"I see it as another potential transformation of the company," says Robert Fraley, chief technology officer for Monsanto, based in St. Louis. He helped develop Monsanto's first genetically modified seeds in the early 1980s. In November, Monsanto paid $930 million to acquire Climate Corp., a weather-data-mining company in San Francisco launched by former Google executives. Agricultural cooperative Land O'Lakes Inc. bought satellite-imaging specialist Geosys in December for an undisclosed amount.
"DuPont announced earlier this month a collaboration with a weather-and-market analysis firm, DTN/The Progressive Farmer, to provide real-time climate and market information to DuPont's data-services users.
"Late last year, Deere & Co. agreed to beam data from the Moline, Ill., company's green tractors, combines and other machinery to computer servers where DuPont and Dow Chemical Co. can formulate specialized seed-planting recommendations...
"DuPont and Monsanto are excited about their data-driven services, partly because they can be rolled out to farmers much faster than new seeds, which often must endure a decade of development and regulatory review."
"Pickering saw it all from his vantage point in the DJ booth above the dancefloor: 'It was like a tidal wave across the club from their alcove. Suddenly everyone was on ecstasy. I could stop a record and put my hands in the air, and the place would erupt.' Ecstasy also affected what people wore. 'It's quite endearing looking back now,' says DJ Dave Haslam, 'but no one knew how to dress. People were thinking, 'Do we wear shoes or trainers with this music? Do I wear a T-shirt?' In early 1988, there were still people coming to the Haçienda in suits with shoulder pads, then all of a sudden they were in dungarees.' Nude was the Haçienda's pioneering night, and was followed in the summer of 1988 by the insane Hot, with Pickering joined in the DJ booth by Jon DaSilva and a swimming pool installed on the dancefloor."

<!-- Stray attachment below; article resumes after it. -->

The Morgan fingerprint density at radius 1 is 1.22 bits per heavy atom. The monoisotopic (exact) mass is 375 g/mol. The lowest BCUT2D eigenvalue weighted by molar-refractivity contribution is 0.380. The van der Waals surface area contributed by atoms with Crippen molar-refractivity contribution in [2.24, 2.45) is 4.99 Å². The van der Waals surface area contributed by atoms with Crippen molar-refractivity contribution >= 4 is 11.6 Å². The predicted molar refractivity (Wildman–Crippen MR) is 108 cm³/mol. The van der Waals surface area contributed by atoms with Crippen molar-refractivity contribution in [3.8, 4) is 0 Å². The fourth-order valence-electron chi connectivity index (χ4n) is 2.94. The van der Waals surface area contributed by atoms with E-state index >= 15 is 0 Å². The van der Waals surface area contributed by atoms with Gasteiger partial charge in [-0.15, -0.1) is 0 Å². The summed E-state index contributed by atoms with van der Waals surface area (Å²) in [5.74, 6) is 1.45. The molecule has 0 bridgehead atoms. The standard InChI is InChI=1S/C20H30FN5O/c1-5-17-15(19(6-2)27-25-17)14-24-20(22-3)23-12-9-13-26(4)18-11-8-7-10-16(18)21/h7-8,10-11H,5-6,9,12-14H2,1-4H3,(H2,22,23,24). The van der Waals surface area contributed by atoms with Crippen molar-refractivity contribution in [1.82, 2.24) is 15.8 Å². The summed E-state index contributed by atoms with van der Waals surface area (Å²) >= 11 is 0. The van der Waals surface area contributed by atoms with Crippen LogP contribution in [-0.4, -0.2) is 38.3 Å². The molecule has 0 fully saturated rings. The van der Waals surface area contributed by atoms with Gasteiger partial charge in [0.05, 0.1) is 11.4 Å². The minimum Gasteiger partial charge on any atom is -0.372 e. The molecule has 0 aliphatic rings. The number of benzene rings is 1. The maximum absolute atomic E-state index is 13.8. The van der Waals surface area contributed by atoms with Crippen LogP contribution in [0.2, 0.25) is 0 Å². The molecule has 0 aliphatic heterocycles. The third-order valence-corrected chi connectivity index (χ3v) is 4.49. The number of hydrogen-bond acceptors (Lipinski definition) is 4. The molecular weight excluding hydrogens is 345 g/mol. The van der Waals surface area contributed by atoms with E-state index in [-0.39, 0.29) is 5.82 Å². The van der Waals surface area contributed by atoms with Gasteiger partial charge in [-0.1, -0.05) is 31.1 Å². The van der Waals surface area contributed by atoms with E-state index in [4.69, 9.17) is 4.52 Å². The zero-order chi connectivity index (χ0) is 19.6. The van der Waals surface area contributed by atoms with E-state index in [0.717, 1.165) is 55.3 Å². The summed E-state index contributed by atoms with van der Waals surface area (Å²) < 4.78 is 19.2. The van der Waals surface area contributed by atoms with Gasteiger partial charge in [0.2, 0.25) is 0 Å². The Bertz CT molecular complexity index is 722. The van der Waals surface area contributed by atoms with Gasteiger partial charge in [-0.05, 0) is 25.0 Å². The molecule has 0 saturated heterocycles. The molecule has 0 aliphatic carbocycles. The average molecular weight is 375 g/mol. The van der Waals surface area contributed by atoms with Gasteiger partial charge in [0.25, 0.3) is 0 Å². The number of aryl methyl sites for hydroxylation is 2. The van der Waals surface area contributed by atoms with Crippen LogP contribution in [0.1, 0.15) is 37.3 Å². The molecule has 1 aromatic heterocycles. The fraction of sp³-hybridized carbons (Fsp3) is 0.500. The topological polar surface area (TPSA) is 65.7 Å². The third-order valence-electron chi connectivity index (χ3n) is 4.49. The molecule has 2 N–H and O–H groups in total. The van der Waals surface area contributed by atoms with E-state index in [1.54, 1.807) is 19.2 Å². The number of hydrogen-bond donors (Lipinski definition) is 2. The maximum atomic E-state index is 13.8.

"Recent empirical evidence suggests that the potential adverse effect of a perceived lack of empathy from a realistic, human-like, virtual character may have greater uncanny consequences for the viewer. A study was conducted in which movement was disabled in the upper face region (including the eyelids, brows, and forehead) of realistic, human-like characters, limiting the amount of affective signals and the character's ability to indicate empathetic social interaction. The results showed that viewers rated these virtual characters as most uncanny compared to humans and fully animated, virtual characters. A meta-analysis of this empirical evidence on perception of the uncanny and emotional response in virtual characters, combined with psychoanalytic literature and findings in neuroscience, provides a new standpoint on the Uncanny Valley theory and suggests a conceptual shift.
"One's ability to empathize with others and understand the cognitive and emotive processes of another has been claimed as the unique quality that defines one as human. As such, I propose that the essence or cause of the Uncanny Valley lies in the perception of a lack of empathy in another. I discuss how the social brain interprets perceptual cues provided via facial expression and how a perceived lack of facial cues may cause the Uncanny Valley effect in synthetic agents."